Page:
LibraryBusinesses lose billions as a result of staff pulling a sickie each year

Businesses lose billions as a result of staff pulling a sickie each year

Most of us will be familiar with the hilarious film Ferris Bueller’s Day Off – and his skill at pulling the wool over the eyes of nearest and dearest in bunking off school.

However, when it comes to the workplace, ‘pulling a sickie’ is no laughing matter for businesses across the UK, who lose billions of pounds in productivity each year.

A recent report from CV-Library has revealed that more than 75 per cent of workers pulled a sickie in the last 12 months, and about 1 in 5 made up an excuse – ranging from their pet hamster being ill, needing time to prepare for a weekend BBQ to getting blisters from new shoes following a night out!

It has been suggested that sick days currently cost UK businesses more than £18 billion  in lost productivity every year, with other studies suggesting that £9 billion of that figure is down to pulling a sickie.
Buckles Solicitors LLP has some advice for bosses when it comes to spotting the signs of a sickie scam and addressing the problem.

Solicitor Alison Banerjee said: “Employers should have in place an up-to-date sickness absence policy and be prepared to enforce it.  

“This may well mean having difficult conversations with your employees about the reasons they are calling in sick particularly when they don’t even mention being ill themselves!  Training your managers so they are ready and prepared to have these difficult conversations and supporting them when they challenge questionable excuses are key to managing sickness absence.  

“Ensure that return to work interviews take place and maintain accurate records. Review the records and look for patterns of absence.”

Alison added: “There are alternatives to “sickies” available. You, your managers and your employees need to be aware of them and be prepared to suggest them when the excuse for not coming to work is obviously not that of illness. Would time off to care for dependents in an emergency, parental leave, holiday, compassionate leave or even unpaid leave be more appropriate in the circumstances?

“Employers should use their discretion. If the reason for not coming in to work is a hangover then the employee may not be fit to drive to work let alone operate machinery if their blood alcohol is still high. Other than health and safety issues there is also the reputational damage that their presence in the workplace could bring. There is also nothing less inviting for a client or customer than having alcohol fumes breathed over them. So, if the employee is still suffering a hangover, ensure that you do the return to work interview having reviewed previous absences. If you don’t have a substance abuse policy in place then this may well be the time to introduce one to the workplace.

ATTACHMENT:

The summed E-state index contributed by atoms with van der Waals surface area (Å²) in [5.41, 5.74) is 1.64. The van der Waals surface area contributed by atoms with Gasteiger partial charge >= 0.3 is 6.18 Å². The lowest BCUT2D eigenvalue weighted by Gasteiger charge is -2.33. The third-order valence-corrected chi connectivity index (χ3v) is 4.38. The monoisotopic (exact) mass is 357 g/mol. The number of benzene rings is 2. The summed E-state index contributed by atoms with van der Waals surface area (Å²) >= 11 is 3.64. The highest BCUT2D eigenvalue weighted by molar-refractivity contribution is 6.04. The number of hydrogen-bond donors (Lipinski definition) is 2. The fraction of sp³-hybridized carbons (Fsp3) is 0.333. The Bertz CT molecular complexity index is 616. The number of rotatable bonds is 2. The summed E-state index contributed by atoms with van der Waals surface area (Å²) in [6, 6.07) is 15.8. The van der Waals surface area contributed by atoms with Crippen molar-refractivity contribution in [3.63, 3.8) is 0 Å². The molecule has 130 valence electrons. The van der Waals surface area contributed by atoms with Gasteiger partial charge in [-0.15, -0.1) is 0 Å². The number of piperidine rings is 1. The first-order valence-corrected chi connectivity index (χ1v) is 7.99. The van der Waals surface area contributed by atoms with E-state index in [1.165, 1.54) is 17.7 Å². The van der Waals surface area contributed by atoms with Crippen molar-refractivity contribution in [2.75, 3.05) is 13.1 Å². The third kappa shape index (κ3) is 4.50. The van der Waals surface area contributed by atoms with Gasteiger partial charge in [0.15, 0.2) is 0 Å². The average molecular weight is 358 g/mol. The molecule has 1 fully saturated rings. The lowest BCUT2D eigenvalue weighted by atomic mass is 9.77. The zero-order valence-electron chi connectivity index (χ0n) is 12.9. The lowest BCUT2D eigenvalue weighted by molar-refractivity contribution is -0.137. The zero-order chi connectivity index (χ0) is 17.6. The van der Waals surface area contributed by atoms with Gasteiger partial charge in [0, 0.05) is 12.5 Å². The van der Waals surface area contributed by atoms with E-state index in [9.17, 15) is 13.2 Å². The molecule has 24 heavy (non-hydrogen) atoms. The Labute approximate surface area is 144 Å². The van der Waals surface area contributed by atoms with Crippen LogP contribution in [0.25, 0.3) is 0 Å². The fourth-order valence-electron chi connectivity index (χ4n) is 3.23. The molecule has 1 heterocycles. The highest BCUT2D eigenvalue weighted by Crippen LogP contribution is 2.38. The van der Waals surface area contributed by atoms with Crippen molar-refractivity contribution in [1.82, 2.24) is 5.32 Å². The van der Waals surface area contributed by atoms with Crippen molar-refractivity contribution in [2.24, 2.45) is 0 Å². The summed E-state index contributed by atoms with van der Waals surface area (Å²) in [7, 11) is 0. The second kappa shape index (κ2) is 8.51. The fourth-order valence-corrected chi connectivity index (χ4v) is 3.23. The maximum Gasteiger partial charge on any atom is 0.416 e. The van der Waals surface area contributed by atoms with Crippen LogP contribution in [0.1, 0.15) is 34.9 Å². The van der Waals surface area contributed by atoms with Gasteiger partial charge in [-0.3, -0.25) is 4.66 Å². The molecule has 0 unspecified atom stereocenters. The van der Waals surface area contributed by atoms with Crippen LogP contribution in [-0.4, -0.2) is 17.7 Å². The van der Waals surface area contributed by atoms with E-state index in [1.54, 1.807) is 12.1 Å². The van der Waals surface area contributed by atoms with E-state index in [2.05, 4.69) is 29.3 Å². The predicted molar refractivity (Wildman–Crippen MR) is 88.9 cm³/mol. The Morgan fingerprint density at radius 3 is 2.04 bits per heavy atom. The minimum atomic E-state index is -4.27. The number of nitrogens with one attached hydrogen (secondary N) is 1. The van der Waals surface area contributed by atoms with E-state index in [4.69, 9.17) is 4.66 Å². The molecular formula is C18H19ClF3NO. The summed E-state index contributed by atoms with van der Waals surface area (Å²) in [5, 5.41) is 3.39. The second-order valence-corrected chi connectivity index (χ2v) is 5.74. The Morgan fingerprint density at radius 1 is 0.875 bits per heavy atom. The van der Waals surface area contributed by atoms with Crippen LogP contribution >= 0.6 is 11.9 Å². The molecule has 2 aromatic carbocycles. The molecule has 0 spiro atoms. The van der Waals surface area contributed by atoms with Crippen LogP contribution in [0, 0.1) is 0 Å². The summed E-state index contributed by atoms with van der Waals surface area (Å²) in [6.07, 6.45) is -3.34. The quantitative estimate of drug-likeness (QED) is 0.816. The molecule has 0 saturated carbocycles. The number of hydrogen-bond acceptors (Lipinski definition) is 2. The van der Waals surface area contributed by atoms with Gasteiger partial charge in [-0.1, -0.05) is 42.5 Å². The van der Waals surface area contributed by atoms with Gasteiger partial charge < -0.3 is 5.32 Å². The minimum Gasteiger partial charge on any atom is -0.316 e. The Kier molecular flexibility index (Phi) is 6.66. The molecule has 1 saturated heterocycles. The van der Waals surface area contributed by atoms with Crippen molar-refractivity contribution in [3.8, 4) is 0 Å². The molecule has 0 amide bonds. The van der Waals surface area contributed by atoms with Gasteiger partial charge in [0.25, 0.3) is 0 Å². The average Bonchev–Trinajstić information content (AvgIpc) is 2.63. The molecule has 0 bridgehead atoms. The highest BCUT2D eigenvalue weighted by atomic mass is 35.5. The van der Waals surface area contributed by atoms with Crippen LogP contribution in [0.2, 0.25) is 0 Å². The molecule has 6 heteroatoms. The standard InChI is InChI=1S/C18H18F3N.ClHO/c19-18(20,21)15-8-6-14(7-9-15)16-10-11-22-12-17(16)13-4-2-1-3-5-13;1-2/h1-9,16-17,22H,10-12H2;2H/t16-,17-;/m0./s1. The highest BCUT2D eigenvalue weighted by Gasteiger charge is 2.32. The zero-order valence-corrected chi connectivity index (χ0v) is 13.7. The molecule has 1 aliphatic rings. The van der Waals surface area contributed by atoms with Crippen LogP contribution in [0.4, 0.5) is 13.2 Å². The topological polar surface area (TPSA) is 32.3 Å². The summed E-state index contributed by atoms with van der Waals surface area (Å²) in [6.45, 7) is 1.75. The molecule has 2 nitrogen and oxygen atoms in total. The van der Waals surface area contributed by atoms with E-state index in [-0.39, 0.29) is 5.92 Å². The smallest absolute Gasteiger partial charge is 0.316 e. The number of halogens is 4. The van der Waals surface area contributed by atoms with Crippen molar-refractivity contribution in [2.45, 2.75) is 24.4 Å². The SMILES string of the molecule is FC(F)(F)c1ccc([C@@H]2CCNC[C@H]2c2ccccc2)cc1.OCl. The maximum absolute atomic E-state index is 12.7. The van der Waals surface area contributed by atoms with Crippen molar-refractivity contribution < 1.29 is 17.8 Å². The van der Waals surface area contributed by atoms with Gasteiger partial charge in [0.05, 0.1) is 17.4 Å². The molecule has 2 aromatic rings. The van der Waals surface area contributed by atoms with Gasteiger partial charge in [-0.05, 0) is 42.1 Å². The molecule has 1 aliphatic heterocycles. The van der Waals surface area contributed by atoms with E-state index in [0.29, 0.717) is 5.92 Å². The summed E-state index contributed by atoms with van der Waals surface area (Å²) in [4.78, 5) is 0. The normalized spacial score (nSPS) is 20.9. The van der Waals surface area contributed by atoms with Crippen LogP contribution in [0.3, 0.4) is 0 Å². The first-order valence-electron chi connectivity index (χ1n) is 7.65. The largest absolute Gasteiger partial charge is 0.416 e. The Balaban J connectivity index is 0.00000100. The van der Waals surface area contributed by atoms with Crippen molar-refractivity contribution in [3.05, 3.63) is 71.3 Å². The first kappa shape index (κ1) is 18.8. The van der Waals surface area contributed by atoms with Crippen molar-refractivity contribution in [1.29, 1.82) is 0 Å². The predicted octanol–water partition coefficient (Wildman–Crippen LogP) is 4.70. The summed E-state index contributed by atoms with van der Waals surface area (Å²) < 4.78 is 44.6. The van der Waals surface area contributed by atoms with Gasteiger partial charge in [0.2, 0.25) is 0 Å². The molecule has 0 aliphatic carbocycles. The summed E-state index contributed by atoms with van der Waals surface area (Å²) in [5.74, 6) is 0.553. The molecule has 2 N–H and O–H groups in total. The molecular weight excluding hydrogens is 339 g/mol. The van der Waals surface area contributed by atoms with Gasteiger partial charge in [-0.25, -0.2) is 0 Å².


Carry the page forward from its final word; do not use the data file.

Having difficult conversations is not easy for most of us, but actively policing sickness absence is vital to the performance of your business and, ultimately, its profitability. If you don’t act then you could be misleading your employees by giving the impression that what they are doing is acceptable and serve only to lower the morale of other employees.”

The research revealed the worst excuses that people have given for not turning up to work:

  1. I have blisters from wearing new shoes on Saturday night
  2. I’ve got a terrible migraine (also known as a hideous hangover)
  3. My hamster is sick and needs to go to the vet
  4. I left my uniform on the bus
  5. I lost a darts tournament last night and I am too traumatised to come in
  6. A tree has fallen onto my property and it needs to be cleared/made safe
  7. My boyfriend changed his relationship status on Facebook to single
  8. There are cows in my garden so I can’t get to work
  9. I didn’t get to bed until late so I’m too tired to come in
  10. I’m having a BBQ at the weekend and need time to prepare